This memorandum goes hand-in-hand with the school uniform guidelines of the department of basic education that requires school uniforms be as generic as possible to ensure parents can buy items from a variety of suppliers and that exclusivity should be limited to items that the school regards as necessary to buy from pre-selected suppliers.
Dressing a child for school can be very expensive if every item must carry the school branding. Blazers are the most expensive items and even a pair of “school socks” can cost up to R150 per pair. If you have more than one child, it can be very difficult to afford these necessities.
Later in the week basic education minister Angie Motshekga said removing school uniforms would only serve to highlight inequalities. She emphasised that the value of school uniforms should never be undermined as they hide the massive inequalities that exist in society.
However, she also mentioned that many parents approached her and called for the department to do away with school uniforms, but she believes that removing the school uniform gives wealthier children the chance to boast their designer clothes, and puts poorer children at a disadvantage.
After signing the memorandum, Competition Commissioner Tembinkosi Bonakele said school uniforms are an important “tool of learning” that contributes to social cohesion, inclusion, school identity and a sense of belonging.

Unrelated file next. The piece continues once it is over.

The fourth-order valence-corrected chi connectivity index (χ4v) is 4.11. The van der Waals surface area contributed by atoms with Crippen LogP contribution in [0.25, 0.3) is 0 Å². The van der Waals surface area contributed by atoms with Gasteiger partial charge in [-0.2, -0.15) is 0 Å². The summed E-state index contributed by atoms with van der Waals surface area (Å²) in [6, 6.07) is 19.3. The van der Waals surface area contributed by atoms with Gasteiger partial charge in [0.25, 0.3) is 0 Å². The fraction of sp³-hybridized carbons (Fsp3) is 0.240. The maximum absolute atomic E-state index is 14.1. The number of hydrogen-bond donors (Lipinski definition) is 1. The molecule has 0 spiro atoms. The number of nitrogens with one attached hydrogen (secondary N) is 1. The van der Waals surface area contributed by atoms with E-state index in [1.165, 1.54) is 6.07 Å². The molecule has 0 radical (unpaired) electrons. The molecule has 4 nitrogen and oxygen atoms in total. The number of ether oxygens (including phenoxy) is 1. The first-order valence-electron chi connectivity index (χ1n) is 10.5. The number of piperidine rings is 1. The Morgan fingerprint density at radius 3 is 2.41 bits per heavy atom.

School governing bodies have the right to decide on what your child wears to school and they can no longer force parents to buy expensive items that can be found cheaper elsewhere. Parents also have the right to ask questions about agreements with exclusive suppliers.
And this is exactly where the buck stops, because parents believe they should be seen and not heard at their child’s school. You do not question why your child needs that uncomfortable and very expensive blazer that does not even keep him warm in winter. You pay up for the expensive stationery pack the school offers instead of buying every item separately.
You are so happy that your child could get into a school that you would rather not ask any questions. Looking for alternatives such as having children wear simple and warm track suits and takkies in winter and a T-shirt and shorts with sandals in summer would never cross your mind, because why change something that has been working for more than a hundred years?
More comfortable clothes can still be regulated by making rules such as no cropped t-shirts and no torn jeans. Maybe it is time to ask the children what they want to wear. Will they be happier with school uniforms or more informal clothes?
I am sure some parents will want to send me to the naughty corner for wanting to change what our children wear to school. But is it not time to give them freedom of expression and dignity? What dignity is there to a sweaty child in a collar and tie AND a blazer in the Gauteng summer heat?